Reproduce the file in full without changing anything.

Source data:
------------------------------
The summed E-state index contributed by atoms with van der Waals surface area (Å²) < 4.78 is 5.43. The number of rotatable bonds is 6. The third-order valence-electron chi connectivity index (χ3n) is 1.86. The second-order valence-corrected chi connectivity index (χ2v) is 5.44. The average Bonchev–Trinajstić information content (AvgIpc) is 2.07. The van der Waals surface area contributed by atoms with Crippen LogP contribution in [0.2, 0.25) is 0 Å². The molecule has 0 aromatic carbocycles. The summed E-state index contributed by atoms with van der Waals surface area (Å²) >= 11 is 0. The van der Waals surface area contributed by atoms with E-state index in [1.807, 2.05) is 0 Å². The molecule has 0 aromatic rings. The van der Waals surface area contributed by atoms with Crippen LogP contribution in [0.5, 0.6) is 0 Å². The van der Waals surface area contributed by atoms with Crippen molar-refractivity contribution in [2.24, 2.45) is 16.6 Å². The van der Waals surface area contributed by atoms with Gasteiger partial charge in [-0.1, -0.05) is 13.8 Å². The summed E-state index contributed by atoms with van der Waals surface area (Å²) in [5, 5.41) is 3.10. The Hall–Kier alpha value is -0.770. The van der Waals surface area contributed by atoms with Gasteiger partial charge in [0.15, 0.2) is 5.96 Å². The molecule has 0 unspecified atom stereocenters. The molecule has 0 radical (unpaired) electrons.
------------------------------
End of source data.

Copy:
The summed E-state index contributed by atoms with van der Waals surface area (Å²) < 4.78 is 5.43. The number of rotatable bonds is 6. The third-order valence-electron chi connectivity index (χ3n) is 1.86. The second-order valence-corrected chi connectivity index (χ2v) is 5.44. The average Bonchev–Trinajstić information content (AvgIpc) is 2.07. The van der Waals surface area contributed by atoms with Crippen LogP contribution in [0.2, 0.25) is 0 Å². The molecule has 0 aromatic carbocycles. The summed E-state index contributed by atoms with van der Waals surface area (Å²) >= 11 is 0. The van der Waals surface area contributed by atoms with E-state index in [1.807, 2.05) is 0 Å². The molecule has 0 aromatic rings. The van der Waals surface area contributed by atoms with Crippen LogP contribution in [0.5, 0.6) is 0 Å². The van der Waals surface area contributed by atoms with Crippen molar-refractivity contribution in [2.24, 2.45) is 16.6 Å². The van der Waals surface area contributed by atoms with Gasteiger partial charge in [-0.1, -0.05) is 13.8 Å². The summed E-state index contributed by atoms with van der Waals surface area (Å²) in [5, 5.41) is 3.10. The Hall–Kier alpha value is -0.770. The van der Waals surface area contributed by atoms with Gasteiger partial charge in [0.15, 0.2) is 5.96 Å². The molecule has 0 unspecified atom stereocenters. The molecule has 0 radical (unpaired) electrons.